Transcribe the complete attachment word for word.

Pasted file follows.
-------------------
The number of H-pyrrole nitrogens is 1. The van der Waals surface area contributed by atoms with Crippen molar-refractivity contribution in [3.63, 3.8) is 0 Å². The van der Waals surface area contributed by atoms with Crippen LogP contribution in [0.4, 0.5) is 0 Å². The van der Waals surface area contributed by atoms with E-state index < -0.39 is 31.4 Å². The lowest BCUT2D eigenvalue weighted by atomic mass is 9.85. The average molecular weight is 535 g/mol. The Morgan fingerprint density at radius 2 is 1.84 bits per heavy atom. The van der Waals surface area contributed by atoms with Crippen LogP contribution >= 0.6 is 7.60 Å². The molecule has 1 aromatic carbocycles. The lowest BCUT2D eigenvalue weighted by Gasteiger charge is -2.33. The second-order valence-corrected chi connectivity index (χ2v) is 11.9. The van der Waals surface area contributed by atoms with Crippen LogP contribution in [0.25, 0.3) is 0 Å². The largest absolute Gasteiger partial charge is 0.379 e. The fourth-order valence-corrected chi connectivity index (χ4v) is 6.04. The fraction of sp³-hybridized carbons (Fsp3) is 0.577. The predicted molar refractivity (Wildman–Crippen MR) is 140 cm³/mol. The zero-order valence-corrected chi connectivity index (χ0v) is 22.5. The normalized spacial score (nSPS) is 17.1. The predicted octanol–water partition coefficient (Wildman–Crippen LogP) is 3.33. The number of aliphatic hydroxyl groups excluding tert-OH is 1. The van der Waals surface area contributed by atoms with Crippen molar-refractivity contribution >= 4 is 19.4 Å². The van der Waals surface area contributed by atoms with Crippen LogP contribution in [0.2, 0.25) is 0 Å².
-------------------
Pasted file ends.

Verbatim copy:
The number of H-pyrrole nitrogens is 1. The van der Waals surface area contributed by atoms with Crippen molar-refractivity contribution in [3.63, 3.8) is 0 Å². The van der Waals surface area contributed by atoms with Crippen LogP contribution in [0.4, 0.5) is 0 Å². The van der Waals surface area contributed by atoms with E-state index < -0.39 is 31.4 Å². The lowest BCUT2D eigenvalue weighted by atomic mass is 9.85. The average molecular weight is 535 g/mol. The Morgan fingerprint density at radius 2 is 1.84 bits per heavy atom. The van der Waals surface area contributed by atoms with Crippen LogP contribution >= 0.6 is 7.60 Å². The molecule has 1 aromatic carbocycles. The lowest BCUT2D eigenvalue weighted by Gasteiger charge is -2.33. The second-order valence-corrected chi connectivity index (χ2v) is 11.9. The van der Waals surface area contributed by atoms with Crippen LogP contribution in [0.25, 0.3) is 0 Å². The largest absolute Gasteiger partial charge is 0.379 e. The fourth-order valence-corrected chi connectivity index (χ4v) is 6.04. The fraction of sp³-hybridized carbons (Fsp3) is 0.577. The predicted molar refractivity (Wildman–Crippen MR) is 140 cm³/mol. The zero-order valence-corrected chi connectivity index (χ0v) is 22.5. The normalized spacial score (nSPS) is 17.1. The predicted octanol–water partition coefficient (Wildman–Crippen LogP) is 3.33. The number of aliphatic hydroxyl groups excluding tert-OH is 1. The van der Waals surface area contributed by atoms with Crippen molar-refractivity contribution >= 4 is 19.4 Å². The van der Waals surface area contributed by atoms with Crippen LogP contribution in [0.2, 0.25) is 0 Å².